Being gaslighted is a traumatic experience. However, most times, the person does not know they are being gaslit.
If someone you know repeatedly tells you statements that question your memory or perception, that person might be gaslighting you. With this, it is especially helpful to see the warning signs of gaslighting.
What is Gaslighting?
Gaslighting is a psychological term coined from Gas Light, a 1938 stage play. Gaslighting, according to The Hotline, is a form of emotional abuse. It is when the victim questions their knowledge, including their feelings and memories. Moreover, abusers have a lot of power over their victims.
Most times, gaslighting leads the victim to question their own sanity.
Gaslighting can be intentional or not. It is a form of manipulation that can be seen in many relationships and even within the family. However, according to Healthline, the most detrimental form of gaslighting happens between a couple.
The Effects of Gaslighting
Since gaslighting is a traumatic experience, it might lead the victim to do things out of their own will. Some victims even seek constant validation.
Aside from questioning their own thoughts and perception, victims of gaslighting also experience these painful signs.
- You question yourself.
- You ask yourself if you are overly-sensitive.
- You feel confused and out of your mind.
- You constantly apologize to the person.
- You constantly cover up the person’s bad side.
- You feel indecisive about a lot of things.
- You think you are always wrong.
- You keep secrets from friends and family to avoid confrontation about the person.
- You feel like you are always at fault.
- You isolate yourself from friends and family.
- You often feel hopeless.
- You find little to no happiness from the things you used to enjoy.
- You think of cutting ties with friends and family.
- You feel like you are not good enough.
If you experience any of these, the person is probably gaslighting you.
Gaslighting Warning Signs
People who gaslight have so much power over their victims. They know how and when to push your buttons. Moreover, abusers who gaslight know how to use what they know about you against you.
Here are some of the things you have to look out for if you think someone is gaslighting you.
- The person trivializes your feelings. “You are way too sensitive.”
- The person makes you think other people backstab you. “They talk about you. They think you are crazy.”
- The person takes back what they said before and denies saying it. “I did not say I would go to the bank. What are you talking about?”
- The person hides things from you and denies their knowledge about it. “You cannot find your keys again? That is alarming.”
- The person makes you think you were or were not someplace even when it is not true. “You did not go with me to see that movie. You are crazy.”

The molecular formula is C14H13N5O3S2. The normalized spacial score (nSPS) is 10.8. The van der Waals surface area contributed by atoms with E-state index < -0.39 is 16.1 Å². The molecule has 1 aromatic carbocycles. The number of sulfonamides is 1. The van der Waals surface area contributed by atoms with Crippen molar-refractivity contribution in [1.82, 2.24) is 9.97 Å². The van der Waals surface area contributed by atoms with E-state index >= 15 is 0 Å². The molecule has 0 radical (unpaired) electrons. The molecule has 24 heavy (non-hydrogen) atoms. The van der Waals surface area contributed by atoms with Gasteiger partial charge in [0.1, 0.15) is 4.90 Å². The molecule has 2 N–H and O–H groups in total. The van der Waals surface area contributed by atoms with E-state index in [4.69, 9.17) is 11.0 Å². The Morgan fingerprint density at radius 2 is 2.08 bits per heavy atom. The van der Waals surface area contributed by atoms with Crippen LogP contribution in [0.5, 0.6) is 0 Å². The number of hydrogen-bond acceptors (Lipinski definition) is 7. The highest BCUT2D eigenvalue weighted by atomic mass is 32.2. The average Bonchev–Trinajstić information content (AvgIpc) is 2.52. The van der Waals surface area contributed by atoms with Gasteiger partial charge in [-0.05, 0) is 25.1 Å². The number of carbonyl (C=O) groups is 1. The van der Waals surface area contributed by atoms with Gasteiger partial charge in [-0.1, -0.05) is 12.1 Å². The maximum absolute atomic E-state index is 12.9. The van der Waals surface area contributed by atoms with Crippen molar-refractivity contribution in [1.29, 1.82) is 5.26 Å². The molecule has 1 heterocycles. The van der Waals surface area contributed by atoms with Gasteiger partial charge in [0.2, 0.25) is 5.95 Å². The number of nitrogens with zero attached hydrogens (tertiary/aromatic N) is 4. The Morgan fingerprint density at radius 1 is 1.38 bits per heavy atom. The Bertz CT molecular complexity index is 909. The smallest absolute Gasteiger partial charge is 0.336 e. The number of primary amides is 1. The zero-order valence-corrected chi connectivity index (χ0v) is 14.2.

- The person makes you believe they do not understand what you are saying.
- The person does not listen to you. “I do not want to hear about this again.”
- The person makes you question your knowledge about things that happened, even when you remember them accurately. “You said that! I heard you say it!”
- The person makes you believe they have forgotten what happened. “No, that did not happen. What are you saying?”
People who use gaslighting use your “mistakes” against you to pose themselves as the victim. They may claim things like you are out of control and may accuse you of being the gaslighter.
How to Fight Gaslighting
If you have spotted the warning signs given above, you might be a victim of gaslighting. It is essential to know that the first step to fight your abuser is to recognize that gaslighting exists.
Moreover, it will be easier to seek help and leave. If you are a victim of gaslighting, here are some things you can do to protect yourself.
- Do not hold yourself responsible for the person’s doings.
- Do not sacrifice yourself to protect their feelings.
- Do not forget your truth.
- Ensure that your safety is prioritized.
- Remember that you are not alone.
Gaslighting is a traumatic event that can scar someone for the rest of their life. However, know that it is not impossible to break free from your abuser. If you or someone you know is a victim of gaslighting, immediately seek help.
Gaslighting. (n.d.). Retrieved November 26, 2020, from https://www.goodtherapy.org/blog/psychpedia/gaslighting
Morris, S. (2017, April 01). Gaslighting: Signs and Tips for Seeking Help. Retrieved November 26, 2020, from https://www.healthline.com/health/gaslighting
What is Gaslighting? (n.d.). Retrieved November 26, 2020, from https://www.thehotline.org/resources/what-is-gaslighting/